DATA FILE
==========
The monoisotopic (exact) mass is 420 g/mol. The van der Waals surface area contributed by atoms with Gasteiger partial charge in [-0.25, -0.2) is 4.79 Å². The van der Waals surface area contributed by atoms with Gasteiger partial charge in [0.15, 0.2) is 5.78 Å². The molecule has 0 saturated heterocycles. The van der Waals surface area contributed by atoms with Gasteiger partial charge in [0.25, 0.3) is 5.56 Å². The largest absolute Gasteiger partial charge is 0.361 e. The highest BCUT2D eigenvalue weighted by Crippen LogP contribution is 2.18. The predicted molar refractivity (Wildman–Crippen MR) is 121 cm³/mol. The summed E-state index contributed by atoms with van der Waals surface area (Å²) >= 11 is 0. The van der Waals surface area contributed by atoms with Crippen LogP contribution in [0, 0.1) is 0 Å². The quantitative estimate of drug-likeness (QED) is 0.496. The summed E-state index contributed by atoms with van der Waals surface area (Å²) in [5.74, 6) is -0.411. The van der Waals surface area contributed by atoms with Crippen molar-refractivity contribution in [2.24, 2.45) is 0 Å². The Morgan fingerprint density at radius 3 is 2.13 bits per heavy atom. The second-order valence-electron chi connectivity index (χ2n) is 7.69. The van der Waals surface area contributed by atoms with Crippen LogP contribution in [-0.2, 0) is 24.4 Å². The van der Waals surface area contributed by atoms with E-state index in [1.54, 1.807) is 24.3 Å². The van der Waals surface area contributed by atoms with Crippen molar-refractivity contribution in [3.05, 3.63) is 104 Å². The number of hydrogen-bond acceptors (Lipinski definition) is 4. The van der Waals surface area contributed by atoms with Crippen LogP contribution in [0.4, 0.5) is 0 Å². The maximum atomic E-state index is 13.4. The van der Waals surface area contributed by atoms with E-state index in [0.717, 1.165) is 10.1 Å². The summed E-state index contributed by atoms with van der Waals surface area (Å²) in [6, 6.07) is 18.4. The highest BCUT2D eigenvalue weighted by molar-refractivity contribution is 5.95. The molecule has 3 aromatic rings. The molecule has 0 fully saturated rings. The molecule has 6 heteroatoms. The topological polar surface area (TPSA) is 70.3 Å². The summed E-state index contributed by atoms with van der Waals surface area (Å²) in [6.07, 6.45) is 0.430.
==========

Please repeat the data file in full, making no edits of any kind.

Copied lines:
The monoisotopic (exact) mass is 420 g/mol. The van der Waals surface area contributed by atoms with Gasteiger partial charge in [-0.25, -0.2) is 4.79 Å². The van der Waals surface area contributed by atoms with Gasteiger partial charge in [0.15, 0.2) is 5.78 Å². The molecule has 0 saturated heterocycles. The van der Waals surface area contributed by atoms with Gasteiger partial charge in [0.25, 0.3) is 5.56 Å². The largest absolute Gasteiger partial charge is 0.361 e. The highest BCUT2D eigenvalue weighted by Crippen LogP contribution is 2.18. The predicted molar refractivity (Wildman–Crippen MR) is 121 cm³/mol. The summed E-state index contributed by atoms with van der Waals surface area (Å²) >= 11 is 0. The van der Waals surface area contributed by atoms with Crippen LogP contribution in [0, 0.1) is 0 Å². The quantitative estimate of drug-likeness (QED) is 0.496. The summed E-state index contributed by atoms with van der Waals surface area (Å²) in [5.74, 6) is -0.411. The van der Waals surface area contributed by atoms with Crippen molar-refractivity contribution in [2.24, 2.45) is 0 Å². The Morgan fingerprint density at radius 3 is 2.13 bits per heavy atom. The second-order valence-electron chi connectivity index (χ2n) is 7.69. The van der Waals surface area contributed by atoms with Crippen LogP contribution in [-0.2, 0) is 24.4 Å². The van der Waals surface area contributed by atoms with E-state index in [1.54, 1.807) is 24.3 Å². The van der Waals surface area contributed by atoms with Crippen molar-refractivity contribution in [3.05, 3.63) is 104 Å². The number of hydrogen-bond acceptors (Lipinski definition) is 4. The van der Waals surface area contributed by atoms with Crippen LogP contribution in [0.4, 0.5) is 0 Å². The maximum atomic E-state index is 13.4. The van der Waals surface area contributed by atoms with E-state index in [0.717, 1.165) is 10.1 Å². The summed E-state index contributed by atoms with van der Waals surface area (Å²) in [6, 6.07) is 18.4. The highest BCUT2D eigenvalue weighted by molar-refractivity contribution is 5.95. The molecule has 3 aromatic rings. The molecule has 0 fully saturated rings. The molecule has 6 heteroatoms. The topological polar surface area (TPSA) is 70.3 Å². The summed E-state index contributed by atoms with van der Waals surface area (Å²) in [6.07, 6.45) is 0.430.